Upsilon Andromedae d (υ Andromedae d, abbreviated Upsilon And d, υ And d), formally named Majriti /mæˈrti/, is a super-Jupiter exoplanet orbiting within the habitable zone of the Sun-like star Upsilon Andromedae A, approximately 44 light-years (13.5 parsecs, or nearly 416.3 trillion km) away from Earth in the constellation of Andromeda. Its discovery made it the first multiplanetary system to be discovered around a main-sequence star, and the first such system known in a multiple star system. The exoplanet was found by using the radial velocity method, where periodic Doppler shifts of spectral lines of the host star suggest an orbiting object.

Upsilon Andromedae d / Majriti
Discovered byButler, Marcy et al.
Discovery siteCalifornia and Carnegie
Planet Search

Discovery dateApril 15, 1999
Radial velocity
Orbital characteristics
Apastron~478 Gm
Periastron~282 Gm
~380 Gm
Eccentricity0.299 ± 0.072[1]
1,276.46 ± 0.57[1]d
~3.49626[1] y
Inclination23.758 ± 1.316[2]
4.073 ± 3.301[2]
2,450,059 ± 3.495[2]
252.991 ± 1.311[2]
Semi-amplitude68.14 ± 0.45[1]
StarUpsilon Andromedae A
Physical characteristics
Mean radius
~1.02 RJ
[2] MJ
Temperature218 K (−55 °C; −67 °F)

Name edit

In July 2014 the International Astronomical Union launched NameExoWorlds, a process for giving proper names to certain exoplanets and their host stars.[3] The process involved public nomination and voting for the new names.[4] In December 2015, the IAU announced the planet would be named "Majriti".[5] The winning name was submitted by the Vega Astronomy Club of Morocco, honoring the 10th-century scientist Maslama al-Majriti.[6]

Characteristics edit

Mass, radius and temperature edit

An artist's impression of UpsilonAnd d

Upsilon Andromedae d is a super-Jupiter, an exoplanet that has a mass larger than that of the planet Jupiter. It has a temperature of 218 K (−55 °C; −67 °F).[7] It has a mass of 10.25 MJ[2] and a likely radius of around 1.02 RJ based on its mass.[citation needed]

Host star edit

The planet orbits a (F-type) star named Upsilon Andromedae A. The star has a mass of 1.27 M and a radius of around 1.48 R. It has a temperature of 6,074 K and is 3.12 billion years old. In comparison, the Sun is about 4.6 billion years old[8] and has a temperature of 5,778 K.[9] The star is slightly metal-rich, with a metallicity ([Fe/H]) of 0.09, or about 123% of the solar amount. Its luminosity (L) is 3.57 times that of the Sun.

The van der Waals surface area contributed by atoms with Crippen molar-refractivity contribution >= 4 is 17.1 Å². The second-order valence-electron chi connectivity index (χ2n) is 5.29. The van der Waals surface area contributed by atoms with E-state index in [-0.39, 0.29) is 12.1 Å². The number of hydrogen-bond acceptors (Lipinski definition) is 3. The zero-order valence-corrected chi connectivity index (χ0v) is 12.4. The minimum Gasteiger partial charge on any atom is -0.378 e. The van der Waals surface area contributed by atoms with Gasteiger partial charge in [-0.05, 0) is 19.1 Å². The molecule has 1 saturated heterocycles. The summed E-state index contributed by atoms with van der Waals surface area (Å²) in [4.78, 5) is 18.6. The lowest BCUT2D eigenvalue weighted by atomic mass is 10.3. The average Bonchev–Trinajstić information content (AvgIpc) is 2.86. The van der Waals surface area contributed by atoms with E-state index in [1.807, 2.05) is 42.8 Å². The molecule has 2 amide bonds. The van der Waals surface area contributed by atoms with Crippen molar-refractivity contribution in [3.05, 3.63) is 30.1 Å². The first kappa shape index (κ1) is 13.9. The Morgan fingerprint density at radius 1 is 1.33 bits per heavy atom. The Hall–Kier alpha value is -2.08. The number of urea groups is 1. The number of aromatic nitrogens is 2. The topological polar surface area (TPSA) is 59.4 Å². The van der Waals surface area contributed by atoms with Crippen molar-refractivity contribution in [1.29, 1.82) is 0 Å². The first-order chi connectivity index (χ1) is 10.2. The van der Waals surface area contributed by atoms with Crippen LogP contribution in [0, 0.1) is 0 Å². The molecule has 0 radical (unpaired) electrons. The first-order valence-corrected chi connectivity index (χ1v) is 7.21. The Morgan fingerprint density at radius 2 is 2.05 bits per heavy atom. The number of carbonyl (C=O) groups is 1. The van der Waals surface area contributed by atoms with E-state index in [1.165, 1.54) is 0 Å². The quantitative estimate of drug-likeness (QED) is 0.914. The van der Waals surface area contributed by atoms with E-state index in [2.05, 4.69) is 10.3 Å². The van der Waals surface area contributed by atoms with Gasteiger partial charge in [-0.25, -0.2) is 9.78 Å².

The star's apparent magnitude, or how bright it appears from Earth's perspective, is 4.09. Therefore, Upsilon Andromedae can be seen with the naked eye.

Orbit edit

Upsilon Andromedae d orbits its star nearly every 3.5 years (about 1,276 days) in an eccentric orbit, more eccentric than that of any of the known planets in the Solar System.[10] To explain the planet's orbital eccentricity, some have proposed a close encounter with a now-lost outer planet of Upsilon Andromedae A. The encounter would have moved planet "d" into an eccentric orbit closer to the star and ejected the outer planet.[11][12]

Habitability edit

Artist's impression of a potentially habitable exomoon orbiting a gas giant

While Upsilon Andromedae d is likely a gas giant and therefore uninhabitable, it may have a moon or moons that are habitable.

The planet lies in the habitable zone of Upsilon Andromedae A as defined both by the ability for an Earthlike world to retain liquid water at its surface and based on the amount of ultraviolet radiation received from the star.[13]

For a stable orbit, the ratio between a moon's orbital period Ps around its primary and that of the primary (planet) around its star Pp must be < 1/9, e.g. if a planet takes 90 days to orbit its star, the maximum stable orbit for a moon of that planet is less than 10 days.[14][15] Simulations suggest that a moon with an orbital period less than about 45 to 60 days will remain safely bound to a massive giant planet or brown dwarf that orbits 1 AU from a Sun-like star.[16] In the case of Upsilon Andromedae d, the orbital period would have to be no greater than 120 days (around 4 months) in order to have a stable orbit.

Discovery and further studies edit

Upsilon Andromedae d was detected by measuring variations in its star's radial velocity as a result of the planet's gravity. This was done by making precise measurements of the Doppler shift of the spectrum of Upsilon Andromedae A. At the time of discovery, Upsilon Andromedae A was already known to host one extrasolar planet, the hot Jupiter Upsilon Andromedae b; however, by 1999, it was clear that the inner planet could not explain the velocity curve.

In 1999, astronomers at both San Francisco State University and the Harvard-Smithsonian Center for Astrophysics independently concluded that a three-planet model best fit the data.[17] The two new planets were designated Upsilon Andromedae c and Upsilon Andromedae d.